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Old 01-30-2009, 12:53 PM
Nicolas KOWALSKI
 
Default barrier and commit options?

Hello,

On my home server (Debian etch, custom 2.6.28.2 kernel), I am using ext3
for both root and /home filesystems, with barriers enabled to prevent
corruption caused by my PATA disk write cache.

Looking for a better performance, I have also set the commit=nr option
as described in linux-2.6.28.2/Documentation/filesystems/ext3.txt, so
that I now have:

niko@petole:~$ mount -t ext3
/dev/sda1 on / type ext3 (rw,noatime,commit=30,barrier=1)
/dev/sda3 on /home type ext3 (rw,noatime,commit=30,barrier=1)


I know I may loose the last 30 seconds of "work" (it's just a home
server), but is the filesystem at risk (corruption, whatever, ...) with
these mount options ?

Thanks,
--
Nicolas

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Old 01-30-2009, 02:17 PM
Christian Kujau
 
Default barrier and commit options?

On Fri, 30 Jan 2009, Nicolas KOWALSKI wrote:

I know I may loose the last 30 seconds of "work" (it's just a home
server), but is the filesystem at risk (corruption, whatever, ...) with
these mount options ?


No, why would it? If certain mount options would make a filesystem prone
to corruption I'd consider this a bug. So apart from losing a few more
seconds of work in case of an error, the fs should be fine.


C.
--
BOFH excuse #199:

the curls in your keyboard cord are losing electricity.

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Old 01-30-2009, 02:22 PM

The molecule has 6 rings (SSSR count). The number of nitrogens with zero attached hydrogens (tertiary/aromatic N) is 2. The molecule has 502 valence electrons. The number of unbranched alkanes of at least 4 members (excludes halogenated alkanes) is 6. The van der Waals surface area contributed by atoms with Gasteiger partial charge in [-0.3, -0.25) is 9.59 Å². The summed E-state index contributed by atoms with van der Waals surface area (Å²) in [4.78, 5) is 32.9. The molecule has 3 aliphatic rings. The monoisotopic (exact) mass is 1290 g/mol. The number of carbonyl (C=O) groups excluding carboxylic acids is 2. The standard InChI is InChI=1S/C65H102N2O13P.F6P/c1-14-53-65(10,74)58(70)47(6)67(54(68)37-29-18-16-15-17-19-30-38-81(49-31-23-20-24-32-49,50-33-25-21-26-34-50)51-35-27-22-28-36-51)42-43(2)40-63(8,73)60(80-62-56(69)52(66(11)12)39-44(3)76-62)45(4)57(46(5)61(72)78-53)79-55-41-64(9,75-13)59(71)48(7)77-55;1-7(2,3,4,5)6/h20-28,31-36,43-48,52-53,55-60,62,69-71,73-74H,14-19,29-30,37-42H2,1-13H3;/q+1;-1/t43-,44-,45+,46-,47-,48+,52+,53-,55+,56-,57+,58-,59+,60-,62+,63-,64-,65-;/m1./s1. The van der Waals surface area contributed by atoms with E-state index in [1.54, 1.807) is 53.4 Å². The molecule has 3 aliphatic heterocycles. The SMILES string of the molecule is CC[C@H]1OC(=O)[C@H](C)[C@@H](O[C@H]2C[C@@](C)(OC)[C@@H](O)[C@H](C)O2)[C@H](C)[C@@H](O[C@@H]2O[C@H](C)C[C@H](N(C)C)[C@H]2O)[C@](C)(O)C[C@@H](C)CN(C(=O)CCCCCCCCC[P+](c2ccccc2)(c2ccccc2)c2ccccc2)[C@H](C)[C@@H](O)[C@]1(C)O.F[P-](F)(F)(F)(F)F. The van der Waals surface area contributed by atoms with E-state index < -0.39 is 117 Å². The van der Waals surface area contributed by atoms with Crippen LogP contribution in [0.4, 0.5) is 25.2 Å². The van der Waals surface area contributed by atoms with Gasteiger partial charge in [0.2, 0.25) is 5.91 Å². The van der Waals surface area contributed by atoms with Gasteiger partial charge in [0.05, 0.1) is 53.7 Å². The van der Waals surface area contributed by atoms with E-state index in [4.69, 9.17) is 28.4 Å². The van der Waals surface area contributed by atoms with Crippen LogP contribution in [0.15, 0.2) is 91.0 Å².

Eric Sandeen
 
Default barrier and commit options?

Christian Kujau wrote:
> On Fri, 30 Jan 2009, Nicolas KOWALSKI wrote:
>> I know I may loose the last 30 seconds of "work" (it's just a home
>> server), but is the filesystem at risk (corruption, whatever, ...) with
>> these mount options ?
>
> No, why would it? If certain mount options would make a filesystem prone
> to corruption I'd consider this a bug.

Well, that's not exactly true. Turning off barriers, depending on your
storage, could lead to corruption in some cases. Mounting with
data=writeback can expose stale data, which could even be a security issue.

But as long as you make these decisions consciously, they may fit your
needs.

> So apart from losing a few more
> seconds of work in case of an error, the fs should be fine.

This part is correct, barriers on and longer commit time should not
affect filesystem consistency / integrity.

-Eric

> C.

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Old 01-30-2009, 02:25 PM
Nicolas KOWALSKI
 
Default barrier and commit options?

On Fri, Jan 30, 2009 at 04:17:54PM +0100, Christian Kujau wrote:
> On Fri, 30 Jan 2009, Nicolas KOWALSKI wrote:
>> I know I may loose the last 30 seconds of "work" (it's just a home
>> server), but is the filesystem at risk (corruption, whatever, ...) with
>> these mount options ?
>
> No, why would it? If certain mount options would make a filesystem prone
> to corruption I'd consider this a bug.

Well, not using barrier=1 with disk write cache enabled may cause
corruption apparently...

> So apart from losing a few more seconds of work in case of an error,
> the fs should be fine.

Fine.


Thanks for your reply,
--
Nicolas

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Old 01-30-2009, 02:30 PM
Nicolas KOWALSKI
 
Default barrier and commit options?

On Fri, Jan 30, 2009 at 10:22:46AM -0500, Eric Sandeen wrote:
> Christian Kujau wrote:
> > On Fri, 30 Jan 2009, Nicolas KOWALSKI wrote:
> >> I know I may loose the last 30 seconds of "work" (it's just a home